Referendum set for 20 May
The Cayman Islands will hold what’s believed to be the first referendum in the country’s history on 20 May to decide whether a draft constitution will become the supreme law of the land.
Following a debate in the Legislative Assembly that lasted about 12 hours Monday, lawmakers unanimously approved the Referendum (Constitutional Modernisation) Bill, 2009.
‘This is historical; there aren’t that many people left in this country that were involved in the 1972 constitution (the last major overhaul in the country’s governing document),’ Works and Infrastructure Minister Arden McLean said during the LA’s debate.
The Cayman Islands and the United Kingdom agreed earlier this month on a final draft constitution that will allow the locally elected government greater input and control in the British Overseas Territory. The draft document also contains the islands’ first bill of rights.
Passage of the Referendum Law had to occur before the 20 May vote could legally be held. The referendum on constitutional modernisation will take place the same day as the Cayman Islands general elections.
According the Referendum Law, the draft constitution will require a simple majority of participating voters to approve it before it can take effect.
The referendum question reads as follows: ‘Do you approve the draft constitution which was agreed by the Cayman Islands constitution delegation and the government of the United Kingdom on 5th February, 2009 and tabled in the Legislative Assembly of the Cayman Islands on 11th February, 2009?’
There were no changes proposed to the wording of that question, and government ministers made it clear there would be no further changes to the draft constitution either.
‘The time for debate, the time for argument…is now past,’ Education Minister Alden McLaughlin said.
A petition circulating Grand Cayman in the past week sought to urge the government to add another ballot option. This would have allowed voters to decide on the exact wording of the anti-discrimination clause in section 16 of the proposed bill of rights.
Local human rights advocates have harshly criticised the draft plan. Rights advocates have said it falls short of providing comprehensive or ‘free standing’ rights against discrimination. As the plan stands now, the government can discriminate in any area not specifically covered in the bill of rights.
Lawmakers on both sides of the aisle backed the draft bill of rights now contained in the constitution, although Opposition Leader McKeeva Bush said he’s still concerned the proposal has left ‘the door open’ to issues such as same sex unions.
The ruling government and opposition party members appeared Monday to have reached a truce of sorts on the draft constitution. Mr. Bush is still refusing to state publicly how he will vote in the referendum, but neither did he urge anyone to vote against it.
‘That is a decision they (referring to the voters) and they alone must make,’ Mr. Bush said. ‘What we will do is try to inform the people about the document.’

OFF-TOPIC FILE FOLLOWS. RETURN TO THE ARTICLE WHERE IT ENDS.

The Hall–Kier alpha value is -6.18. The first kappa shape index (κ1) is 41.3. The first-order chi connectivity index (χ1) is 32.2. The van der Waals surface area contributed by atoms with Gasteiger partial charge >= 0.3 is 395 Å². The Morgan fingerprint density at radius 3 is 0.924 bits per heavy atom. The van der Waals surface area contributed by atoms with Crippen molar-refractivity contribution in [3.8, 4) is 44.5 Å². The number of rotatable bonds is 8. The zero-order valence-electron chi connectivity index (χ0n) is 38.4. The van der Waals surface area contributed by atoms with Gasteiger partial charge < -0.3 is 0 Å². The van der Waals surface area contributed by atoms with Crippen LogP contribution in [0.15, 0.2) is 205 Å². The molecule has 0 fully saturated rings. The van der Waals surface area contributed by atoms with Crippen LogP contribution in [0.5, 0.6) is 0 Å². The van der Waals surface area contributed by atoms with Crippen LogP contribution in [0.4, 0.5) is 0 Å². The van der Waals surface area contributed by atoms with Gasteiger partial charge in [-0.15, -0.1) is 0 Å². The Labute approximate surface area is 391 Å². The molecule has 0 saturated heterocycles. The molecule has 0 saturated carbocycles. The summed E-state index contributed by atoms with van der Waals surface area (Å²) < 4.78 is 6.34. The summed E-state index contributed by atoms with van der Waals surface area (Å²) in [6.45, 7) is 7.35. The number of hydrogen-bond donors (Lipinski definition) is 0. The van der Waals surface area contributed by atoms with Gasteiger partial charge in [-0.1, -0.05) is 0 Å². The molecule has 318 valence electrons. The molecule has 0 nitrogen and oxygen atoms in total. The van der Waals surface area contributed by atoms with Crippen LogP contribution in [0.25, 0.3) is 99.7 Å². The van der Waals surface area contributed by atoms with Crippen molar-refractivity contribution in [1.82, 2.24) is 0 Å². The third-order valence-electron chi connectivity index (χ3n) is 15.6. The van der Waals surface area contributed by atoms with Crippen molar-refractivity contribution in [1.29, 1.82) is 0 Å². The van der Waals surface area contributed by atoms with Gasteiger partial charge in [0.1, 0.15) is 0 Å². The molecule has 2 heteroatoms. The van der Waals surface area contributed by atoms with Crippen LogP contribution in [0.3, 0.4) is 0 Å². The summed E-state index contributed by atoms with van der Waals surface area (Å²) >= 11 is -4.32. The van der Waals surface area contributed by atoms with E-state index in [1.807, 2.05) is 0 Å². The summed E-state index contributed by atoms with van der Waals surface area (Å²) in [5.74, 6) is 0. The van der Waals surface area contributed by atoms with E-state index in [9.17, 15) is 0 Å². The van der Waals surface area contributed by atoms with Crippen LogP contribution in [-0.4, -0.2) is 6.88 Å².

Mr. Bush did offer something close to an endorsement for the draft constitution Monday evening.
‘I am happy with a lot that is in here…there are some areas I don’t like, but it is here and we have to make the best of it,’ Mr. Bush said.
Leader of Government Business Kurt Tibbetts said none of the groups involved in negotiating the draft constitution with the United Kingdom, including the government, opposition party, two churches, the Chamber of Commerce, and the Human Rights Committee, got everything they wanted.
‘It is physically impossible…that those entities agree with every single section in the constitution,’ Mr. Tibbetts said. ‘It’s not going to happen.’
But government ministers continued to push the document as the best deal available for the Cayman Islands right now.
Questions about the mechanics of the 20 May referendum persisted even after lawmakers took their final vote on the bill at 10.26pm Monday.
Mr. Bush was concerned about the Elections Office plan that would require voters to cast their ballots in the general election, and then go to another booth to cast their referendum vote.
‘I am worried that if we try to give a ballot in one room, then come back and go into another that some people may take that up, but some may not,’ he said. ‘What I don’t want is for the constitution to fail on that ground.’
Mr. Bush and other lawmakers seemed disappointed that district-by-district results will not be available in the constitutional referendum. The vote is planned as a national election, and so the Elections’ Office stated it would reveal only the final results.
‘We could show the turnout by district, but as for as the ‘yeses’ and ‘nos’ went, we would only have a total number,’ said elections official Colford Scott.
‘If it is that somebody has (the results by district), then I think we should be told,’ said Bodden Town MLA Osbourne Bodden.
‘Someone is going to know, and somebody needs to know,’ Mr. Bush said. ‘Why can’t we have the statistics from each district?’
Mr. McLaughlin cautioned against releasing district-by-district results on the referendum.
‘One would not want the possible scenario of a district having voted down the constitution…any stigma or worse that might flow from this,’ he said.
But even Speaker of the House Edna Moyle urged government to make the results of the referendum vote in each district public.
‘I don’t want to be political, but if a district is not in favour, why would they hide that they voted it down?’ Mrs. Moyle asked.
In this file photo taken at constitution talks held on 15 February, Opposition Leader McKeeva Bush greets Leader of Government Business Kurt Tibbetts as Education Minister Alden McLaughlin looks on.